On this day in 1942, the Flying Tigers begin their last official mission. The unit formally known as the First American Volunteer Group had been flying for mere months, but its reputation was already one for the ages: In roughly 50 aerial battles, it was never defeated.
Perhaps more importantly to some Americans, the Flying Tigers struck the first blow at the Japanese in the wake of Pearl Harbor.
“Years before American soldiers stormed the beaches of Normandy,” author Sam Kleiner writes, “or raised the flag on Iwo Jima, it was Chennault’s Flying Tigers who rallied the country with victories . . . .”
The Flying Tigers were the brain child of former U.S. Army pilot Claire Lee Chennault. He’d been working as a consultant to the Chinese Air Force during the late 1930s, and he saw what the Japanese war machine was doing to the Chinese people: It was ravaging the countryside with bombing campaigns, killing innocents, and capturing major cities.
What if a “foreign legion” were created to protect against such attacks? The United States was officially neutral at this juncture, but Chennault sold Franklin D. Roosevelt on the plan anyway. FDR allowed American military pilots to resign their commissions without penalty. They would be free to join the covert effort.
Roosevelt was skirting the edges of neutrality laws, of course, so he never signed an official Executive Order authorizing the creation of the Flying Tigers. “The order was more of a wink and a nod,” historian Bill Yenne concludes.
Chennault trained the pilots at a British airfield in Southeast Asia. They would be flying Curtiss P-40B fighters, which most had never flown before. The American volunteers would be paid a salary by the Chinese government, and they were promised a bonus for each Japanese warplane that they destroyed.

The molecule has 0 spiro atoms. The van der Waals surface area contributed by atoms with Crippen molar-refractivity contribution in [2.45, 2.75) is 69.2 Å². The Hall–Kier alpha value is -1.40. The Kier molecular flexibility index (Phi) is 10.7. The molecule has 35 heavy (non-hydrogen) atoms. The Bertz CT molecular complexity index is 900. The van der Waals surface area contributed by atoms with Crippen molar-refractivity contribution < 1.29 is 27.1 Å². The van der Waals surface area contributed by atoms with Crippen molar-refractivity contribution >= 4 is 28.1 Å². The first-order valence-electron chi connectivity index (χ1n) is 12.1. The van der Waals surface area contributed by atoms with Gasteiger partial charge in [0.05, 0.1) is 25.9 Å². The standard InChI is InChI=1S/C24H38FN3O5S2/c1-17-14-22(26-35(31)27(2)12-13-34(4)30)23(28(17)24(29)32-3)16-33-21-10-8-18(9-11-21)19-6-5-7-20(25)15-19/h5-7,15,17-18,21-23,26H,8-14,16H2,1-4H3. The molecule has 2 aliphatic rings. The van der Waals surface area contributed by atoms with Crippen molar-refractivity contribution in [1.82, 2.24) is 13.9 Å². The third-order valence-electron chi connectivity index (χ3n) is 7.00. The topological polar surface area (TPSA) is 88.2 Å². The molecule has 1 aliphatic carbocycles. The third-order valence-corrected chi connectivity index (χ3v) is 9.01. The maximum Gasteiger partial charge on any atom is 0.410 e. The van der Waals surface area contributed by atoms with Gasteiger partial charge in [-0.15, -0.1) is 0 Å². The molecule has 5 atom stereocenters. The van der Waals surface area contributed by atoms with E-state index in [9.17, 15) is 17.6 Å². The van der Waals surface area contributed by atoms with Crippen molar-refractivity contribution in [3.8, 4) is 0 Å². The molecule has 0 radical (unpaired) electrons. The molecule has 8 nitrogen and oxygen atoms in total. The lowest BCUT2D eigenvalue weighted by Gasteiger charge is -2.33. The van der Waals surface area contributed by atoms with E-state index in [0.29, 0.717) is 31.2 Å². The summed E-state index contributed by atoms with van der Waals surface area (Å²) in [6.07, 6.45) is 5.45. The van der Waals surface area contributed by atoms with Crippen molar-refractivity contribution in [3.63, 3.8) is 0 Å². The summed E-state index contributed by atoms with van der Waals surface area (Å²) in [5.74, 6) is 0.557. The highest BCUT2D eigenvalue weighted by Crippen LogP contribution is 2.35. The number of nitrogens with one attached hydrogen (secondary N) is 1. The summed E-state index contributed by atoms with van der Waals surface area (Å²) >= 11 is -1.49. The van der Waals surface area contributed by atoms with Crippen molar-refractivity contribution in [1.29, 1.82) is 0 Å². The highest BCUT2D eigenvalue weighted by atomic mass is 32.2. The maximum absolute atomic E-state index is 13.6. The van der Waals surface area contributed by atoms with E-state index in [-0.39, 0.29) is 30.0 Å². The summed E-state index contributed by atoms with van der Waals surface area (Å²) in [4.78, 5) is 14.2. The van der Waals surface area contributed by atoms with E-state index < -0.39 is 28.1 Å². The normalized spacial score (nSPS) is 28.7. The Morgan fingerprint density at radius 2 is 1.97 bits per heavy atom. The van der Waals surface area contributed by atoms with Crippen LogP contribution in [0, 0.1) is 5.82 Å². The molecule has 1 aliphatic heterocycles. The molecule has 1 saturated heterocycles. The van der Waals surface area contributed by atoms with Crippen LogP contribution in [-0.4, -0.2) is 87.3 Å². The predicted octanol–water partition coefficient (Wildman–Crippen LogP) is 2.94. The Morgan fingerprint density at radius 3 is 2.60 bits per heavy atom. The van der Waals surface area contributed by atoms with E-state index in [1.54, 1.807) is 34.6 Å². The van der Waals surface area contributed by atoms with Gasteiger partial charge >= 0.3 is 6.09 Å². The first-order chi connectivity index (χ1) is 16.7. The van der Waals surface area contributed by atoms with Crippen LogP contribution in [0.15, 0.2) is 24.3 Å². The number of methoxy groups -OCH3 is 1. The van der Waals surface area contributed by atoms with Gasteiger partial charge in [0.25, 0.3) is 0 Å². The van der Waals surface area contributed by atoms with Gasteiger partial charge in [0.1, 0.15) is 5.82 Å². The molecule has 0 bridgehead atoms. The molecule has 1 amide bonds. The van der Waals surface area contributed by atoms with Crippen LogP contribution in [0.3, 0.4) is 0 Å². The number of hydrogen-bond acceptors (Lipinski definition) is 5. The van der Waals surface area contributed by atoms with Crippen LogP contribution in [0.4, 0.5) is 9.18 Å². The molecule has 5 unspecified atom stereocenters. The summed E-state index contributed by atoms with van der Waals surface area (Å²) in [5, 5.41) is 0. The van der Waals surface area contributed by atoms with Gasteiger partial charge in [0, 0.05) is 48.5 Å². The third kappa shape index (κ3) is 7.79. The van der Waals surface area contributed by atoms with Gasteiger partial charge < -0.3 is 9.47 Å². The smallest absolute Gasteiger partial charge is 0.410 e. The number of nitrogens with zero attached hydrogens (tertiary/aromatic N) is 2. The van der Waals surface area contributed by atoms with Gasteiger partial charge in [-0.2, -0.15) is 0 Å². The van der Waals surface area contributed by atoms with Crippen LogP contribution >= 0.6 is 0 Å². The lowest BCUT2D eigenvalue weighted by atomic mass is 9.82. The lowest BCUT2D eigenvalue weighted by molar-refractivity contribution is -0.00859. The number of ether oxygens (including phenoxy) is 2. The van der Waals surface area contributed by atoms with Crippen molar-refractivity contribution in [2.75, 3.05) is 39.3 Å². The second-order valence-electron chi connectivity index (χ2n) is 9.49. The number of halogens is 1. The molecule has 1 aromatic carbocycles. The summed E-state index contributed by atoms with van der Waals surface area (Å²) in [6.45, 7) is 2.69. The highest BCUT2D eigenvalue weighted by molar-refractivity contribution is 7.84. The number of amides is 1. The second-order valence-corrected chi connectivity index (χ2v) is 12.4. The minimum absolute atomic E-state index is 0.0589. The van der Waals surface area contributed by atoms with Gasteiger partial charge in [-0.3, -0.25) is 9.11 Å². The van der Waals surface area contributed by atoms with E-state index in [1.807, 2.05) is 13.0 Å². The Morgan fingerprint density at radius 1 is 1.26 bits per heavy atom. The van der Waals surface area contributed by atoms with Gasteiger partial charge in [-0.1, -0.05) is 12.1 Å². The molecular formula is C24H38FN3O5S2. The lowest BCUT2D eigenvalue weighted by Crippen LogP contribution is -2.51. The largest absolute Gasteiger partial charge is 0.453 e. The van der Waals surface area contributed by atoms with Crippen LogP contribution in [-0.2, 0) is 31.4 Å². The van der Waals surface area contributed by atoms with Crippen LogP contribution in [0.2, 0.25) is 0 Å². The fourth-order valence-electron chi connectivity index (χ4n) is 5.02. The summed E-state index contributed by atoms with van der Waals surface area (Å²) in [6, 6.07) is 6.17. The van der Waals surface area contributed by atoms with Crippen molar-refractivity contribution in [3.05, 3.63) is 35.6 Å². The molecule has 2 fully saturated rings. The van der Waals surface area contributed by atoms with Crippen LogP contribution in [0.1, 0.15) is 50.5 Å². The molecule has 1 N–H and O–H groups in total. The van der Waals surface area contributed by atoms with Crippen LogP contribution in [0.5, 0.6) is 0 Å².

Our boys left American soil with civilian passports—and false occupations—in their pockets. Indeed, in one humorous twist, future Medal of Honor recipient Gregory “Pappy” Boyington, a hard-drinking pilot, carried a passport claiming that he was a member of the clergy.
The Flying Tigers made their presence felt, right from the beginning. They’d finished training and were the only Americans ready to deploy when the Japanese attacked Pearl Harbor. Within days, the Japanese attacked Kunming, China, too.
The Flying Tigers were dispatched. The Chinese city would not be caught flat-footed again. When Japanese bombers returned on December 20, they were met with a surprise: American fighter pilots.
Let’s just say that it didn’t go well for the Japanese.
Americans soon heard about the heroics of the Flying Tigers. “Last week,” Time magazine soon reported, “ten Japanese bombers came winging their carefree way into Yunnan, heading directly for Kunming . . . . the Flying Tigers swooped, let the Japanese have it. Of the ten bombers, said [Chinese] reports, four plummeted to earth in flames. The rest turned tail and fled. Tiger casualties: none.”
The Flying Tigers would spend a total of seven months in combat before their contracts ran out on July 4, 1942. When the unit was disbanded, it was replaced by the 23rd Fighter Group of the U.S. Army Air Forces.
The Flying Tigers never wore an American uniform, but they revived flagging American morale. And, as many of you know, the grinning shark that graced their aircraft would become an iconic symbol of World War II.
Happy Independence Day tomorrow!
Bob Bergin, Kunming Remembers the Flying Tigers (Air & Space Mag.; Nov. 2016)